GamCare has noted a significant improvement in working adults’ understanding of gambling-related harm and potential negative effects of gambling in the United Kingdom. The organization said that 85% of the participants in its Women’s Program seminars have been able to better understand these negative consequences.
GamCare Reports Strong Results from Training
The idea of the program is to improve career professionals’ knowledge on how they can assist female employees at work if they saw them experience distress or gambling-related harm. By training employees, GamCare is able to raise awareness about the issue and ensure that individuals are actively looking to assist their colleagues.
A report has been prepared in collaboration with inFocus Consulting which followed the progress by the charity. GamCare has successfully reached out to 918 organizations in the United Kingdom and offered training, improving understanding of the pitfalls of gambling.
The second year of the program has proven to be far more successful. The 85% of professionals who grasped the concept was a significant increase from the 60% in the first year of the program. GamCare has improved training practices since last year, enabling it to better present the program and achieve the results it sought.
Another 97% of professionals acknowledged that the training had led to them better understanding of how problem gambling may impact their female colleagues. Almost all of these people, some 96%, confirmed that they now knew how to respond if they saw a colleague suffering from problem gambling and help them seek assistance through dedicated service.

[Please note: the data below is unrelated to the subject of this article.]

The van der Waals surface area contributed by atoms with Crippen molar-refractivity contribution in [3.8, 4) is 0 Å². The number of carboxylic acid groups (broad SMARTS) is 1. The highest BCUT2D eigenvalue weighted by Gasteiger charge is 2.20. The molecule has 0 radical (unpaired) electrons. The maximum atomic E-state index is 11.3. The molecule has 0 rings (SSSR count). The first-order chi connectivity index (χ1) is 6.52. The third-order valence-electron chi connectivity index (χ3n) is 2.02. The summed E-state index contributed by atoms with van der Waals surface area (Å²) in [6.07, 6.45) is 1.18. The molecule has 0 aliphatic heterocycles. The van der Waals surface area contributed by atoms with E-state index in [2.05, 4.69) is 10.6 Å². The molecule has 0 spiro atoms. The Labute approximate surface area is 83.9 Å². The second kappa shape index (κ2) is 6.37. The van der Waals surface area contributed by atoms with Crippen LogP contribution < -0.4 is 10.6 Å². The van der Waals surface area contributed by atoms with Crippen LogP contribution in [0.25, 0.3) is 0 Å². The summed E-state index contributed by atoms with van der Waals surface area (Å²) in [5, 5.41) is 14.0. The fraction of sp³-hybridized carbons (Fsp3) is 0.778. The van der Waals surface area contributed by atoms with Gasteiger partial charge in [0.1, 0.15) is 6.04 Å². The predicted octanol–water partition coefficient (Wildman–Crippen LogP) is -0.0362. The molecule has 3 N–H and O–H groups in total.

GamCare has decided to engage with this new initiative in order to highlight the pernicious consequences that gambling may have on women. The organization spoke about financial, mental health, and relationship hardships suffered by female gamblers as a result of excessive gambling.
As Women Gamblers Increase, So Does Understanding
The charity confirmed that there was a 6% increase in the overall number of women who accessed gambling services and products in the 12 months leading up to the study. Commenting on the program and its findings, GamCare chief executive Anna Hemmings noted:
“We’re encouraged to see improved access for women using GamCare’s treatment and support services, and increased reach in our professional’s training, which delivers an improved understanding of how gambling harm impacts women.”
GamCare chief executive Anna Hemmings
Hemmings noted that for many women, stigma was one of the reasons why they would not seek to receive help personally. That is why training others who can detect gambling harms and advise action is a bid to reduce that stigma and help women who are experiencing potentially damaging conditions. “Over the next year, we want to continue to raise awareness of how gambling harm affects women and to signpost the gambling support services available for women,” Hemmings noted.